In Ruby, you can use Array#join to simple join together multiple strings with an optional delimiter.

[ "a", "b", "c" ].join        #=> "abc"
[ "a", "b", "c" ].join("-")   #=> "a-b-c"

I'm wondering if there is nice syntactic sugar to do something similar with a bunch of boolean expressions. For example, I need to && a bunch of expressions together. However, which expressions will be used is determined by user input. So instead of doing a bunch of

cumulative_value &&= expression[:a] if user[:input][:a]

I want to collect all the expressions first based on the input, then && them all together in one fell swoop. Something like:

be1 = x > y
be2 = Proc.new {|string, regex| string =~ regex}
be3 = z < 5 && my_object.is_valid?

Is there any such device in Ruby by default? I just want some syntatic sugar to make the code cleaner if possible.

  • 1
    Do you want each part to take arguments and dynamically change, or are they previously determined? For example be1 does not make sense unless x and y are already given, in which case it will be a constant of either true or false, but be2 is a proc, which always evaluates to a truethy value, which is also a constant, and would not make much sense unless you are going to apply that to some arguments. It seems you are mixing these.
    – sawa
    Jan 14, 2013 at 23:01

3 Answers 3


Try Array#all?. If arr is an Array of booleans, this works by itself:


will return true if every element in arr is true, or false otherwise.

You can use Array#any? in the same manner for joining the array on ||, that is, it returns true if any element in the array is true and false otherwise.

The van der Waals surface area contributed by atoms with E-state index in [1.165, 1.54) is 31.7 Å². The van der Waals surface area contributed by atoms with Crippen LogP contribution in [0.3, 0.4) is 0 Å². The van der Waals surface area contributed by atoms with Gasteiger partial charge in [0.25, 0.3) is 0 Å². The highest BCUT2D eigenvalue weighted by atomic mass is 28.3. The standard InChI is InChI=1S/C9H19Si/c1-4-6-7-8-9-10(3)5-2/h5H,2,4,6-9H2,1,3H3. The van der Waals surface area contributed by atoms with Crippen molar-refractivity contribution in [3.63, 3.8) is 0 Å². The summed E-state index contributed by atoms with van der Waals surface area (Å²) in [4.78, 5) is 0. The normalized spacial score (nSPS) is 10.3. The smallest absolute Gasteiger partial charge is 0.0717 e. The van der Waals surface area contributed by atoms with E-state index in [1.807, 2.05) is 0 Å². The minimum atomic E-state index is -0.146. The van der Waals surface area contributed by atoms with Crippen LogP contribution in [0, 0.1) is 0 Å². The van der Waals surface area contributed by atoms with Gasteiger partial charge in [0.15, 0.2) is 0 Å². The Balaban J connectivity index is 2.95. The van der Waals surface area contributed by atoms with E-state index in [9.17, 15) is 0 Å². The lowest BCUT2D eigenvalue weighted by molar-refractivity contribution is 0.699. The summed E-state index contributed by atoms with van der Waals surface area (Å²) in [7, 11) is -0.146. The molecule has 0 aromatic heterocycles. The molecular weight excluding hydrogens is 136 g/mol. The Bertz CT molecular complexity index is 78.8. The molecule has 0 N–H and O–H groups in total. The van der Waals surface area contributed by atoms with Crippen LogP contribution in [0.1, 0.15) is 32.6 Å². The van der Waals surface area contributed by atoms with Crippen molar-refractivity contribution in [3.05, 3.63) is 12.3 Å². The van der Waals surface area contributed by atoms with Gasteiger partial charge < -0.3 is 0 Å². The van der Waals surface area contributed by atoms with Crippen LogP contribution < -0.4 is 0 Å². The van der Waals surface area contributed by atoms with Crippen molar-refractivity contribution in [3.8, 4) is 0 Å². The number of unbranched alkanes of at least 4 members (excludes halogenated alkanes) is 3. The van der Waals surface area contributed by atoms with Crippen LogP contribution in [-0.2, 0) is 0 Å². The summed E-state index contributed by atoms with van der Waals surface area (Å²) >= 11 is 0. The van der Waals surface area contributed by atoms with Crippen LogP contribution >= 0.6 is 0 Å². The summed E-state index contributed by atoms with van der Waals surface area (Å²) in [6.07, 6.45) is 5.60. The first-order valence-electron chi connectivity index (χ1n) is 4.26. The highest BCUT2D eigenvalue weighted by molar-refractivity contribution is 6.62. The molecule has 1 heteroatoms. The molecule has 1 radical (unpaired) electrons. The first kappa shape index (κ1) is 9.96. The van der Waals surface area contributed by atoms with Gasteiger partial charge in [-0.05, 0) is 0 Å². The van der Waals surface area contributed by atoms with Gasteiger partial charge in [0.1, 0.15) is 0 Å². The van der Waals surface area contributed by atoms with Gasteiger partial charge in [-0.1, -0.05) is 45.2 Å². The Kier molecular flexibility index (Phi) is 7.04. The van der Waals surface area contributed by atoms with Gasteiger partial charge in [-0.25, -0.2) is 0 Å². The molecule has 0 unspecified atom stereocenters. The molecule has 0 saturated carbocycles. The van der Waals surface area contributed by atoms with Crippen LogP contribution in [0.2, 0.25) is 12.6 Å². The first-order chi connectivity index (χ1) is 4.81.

This will also work if arr is an array of Procs, as long as you make sure to pass the correct variables to Proc#call in the block (or use class, instance, or global variables).


You can use #all?, #any? and #none? to achieve this:

[true, false].any?
=> true

[true, false].all?
=> false

And don't forget, that all values other than nul and false evaluate to true.

['', [], {}].all?
=> true
  • That's amazing! Really nice to know it. May 13, 2015 at 20:50

In this particular case, you just want to filter your expressions hash by those which the user has selected, and then test if all those expressions are truthy:

cumulative_value = expression.select {|k, v| user[:input][k] }.values.all?

This will first select all members from expression for which there is a matching user[:input] key, then it will use Array#all? to test if all the values from the selected expressions are truthy. Your cumulative_value is then either true or false.

Since your expression values may be procs, you would then have to evaluate all procs from the filtered expression list, and build a results array from that, which you can call all? on:

cumulative_value = expression.select {|k, v| user[:input][k] }.
  values.map {|value| value.is_a?(Proc) ? value.call : value }.all?

Hardly "syntactic sugar", but it gets the job done without being horribly complex.

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